If you want to generate more business with word-of-mouth referrals, commit to:
- Do good work, getting your clients to give you testimonials, or even quotes—depending on the client, that may be easier to get—touting your expertise and skills.
- Give referrals for colleagues with complementary skills and build a network of professionals whom you can trust with your precious cargo: Clients.
- Don’t forget the personal touch. So much is generic today. With an abundance of choice, most of which is on-line and impersonal, do a video call, create a personal connection. Take the time to build relationships with your clients.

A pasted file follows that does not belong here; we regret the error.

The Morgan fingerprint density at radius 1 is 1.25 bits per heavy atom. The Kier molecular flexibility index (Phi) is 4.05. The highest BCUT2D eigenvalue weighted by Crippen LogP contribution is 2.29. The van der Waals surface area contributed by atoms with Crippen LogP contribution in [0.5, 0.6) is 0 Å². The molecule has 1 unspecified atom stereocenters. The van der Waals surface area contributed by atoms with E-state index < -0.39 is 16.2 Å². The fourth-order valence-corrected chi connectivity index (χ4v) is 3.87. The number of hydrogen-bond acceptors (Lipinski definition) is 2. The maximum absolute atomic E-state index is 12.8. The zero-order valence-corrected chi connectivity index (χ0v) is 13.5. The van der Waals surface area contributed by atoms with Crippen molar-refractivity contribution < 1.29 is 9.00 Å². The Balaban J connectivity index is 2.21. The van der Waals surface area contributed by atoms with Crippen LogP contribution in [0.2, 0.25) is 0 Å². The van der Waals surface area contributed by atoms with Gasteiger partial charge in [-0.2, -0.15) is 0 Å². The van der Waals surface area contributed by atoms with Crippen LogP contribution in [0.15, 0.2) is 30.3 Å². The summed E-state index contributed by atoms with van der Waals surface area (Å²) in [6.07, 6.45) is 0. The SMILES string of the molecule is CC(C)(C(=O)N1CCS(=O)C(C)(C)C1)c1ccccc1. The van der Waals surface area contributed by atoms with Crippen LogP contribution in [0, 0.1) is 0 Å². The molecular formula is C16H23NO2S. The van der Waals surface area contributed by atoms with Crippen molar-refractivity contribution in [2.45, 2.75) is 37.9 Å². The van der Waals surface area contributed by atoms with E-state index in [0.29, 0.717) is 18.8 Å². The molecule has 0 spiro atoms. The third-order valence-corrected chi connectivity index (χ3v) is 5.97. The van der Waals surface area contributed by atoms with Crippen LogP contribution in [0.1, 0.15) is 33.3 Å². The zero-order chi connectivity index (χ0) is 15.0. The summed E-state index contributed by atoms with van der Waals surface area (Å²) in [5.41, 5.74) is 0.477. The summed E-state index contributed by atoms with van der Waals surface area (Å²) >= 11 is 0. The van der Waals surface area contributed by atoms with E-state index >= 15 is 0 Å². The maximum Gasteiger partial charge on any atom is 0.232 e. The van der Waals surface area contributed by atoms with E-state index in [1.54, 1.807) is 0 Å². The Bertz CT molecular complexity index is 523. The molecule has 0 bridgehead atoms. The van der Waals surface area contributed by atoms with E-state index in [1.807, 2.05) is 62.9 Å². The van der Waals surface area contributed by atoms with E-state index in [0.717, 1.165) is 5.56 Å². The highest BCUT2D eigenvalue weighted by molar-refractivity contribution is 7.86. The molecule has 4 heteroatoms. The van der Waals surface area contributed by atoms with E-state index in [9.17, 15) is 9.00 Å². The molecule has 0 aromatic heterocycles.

If you do these three things, in six months, or even less, you will have testimonials and quotes for your website; a network of colleagues with whom you share business; and a strong sense of community and connection with your clients. And, you’ll make more money. But, you’ll feel so good about it. Win-win.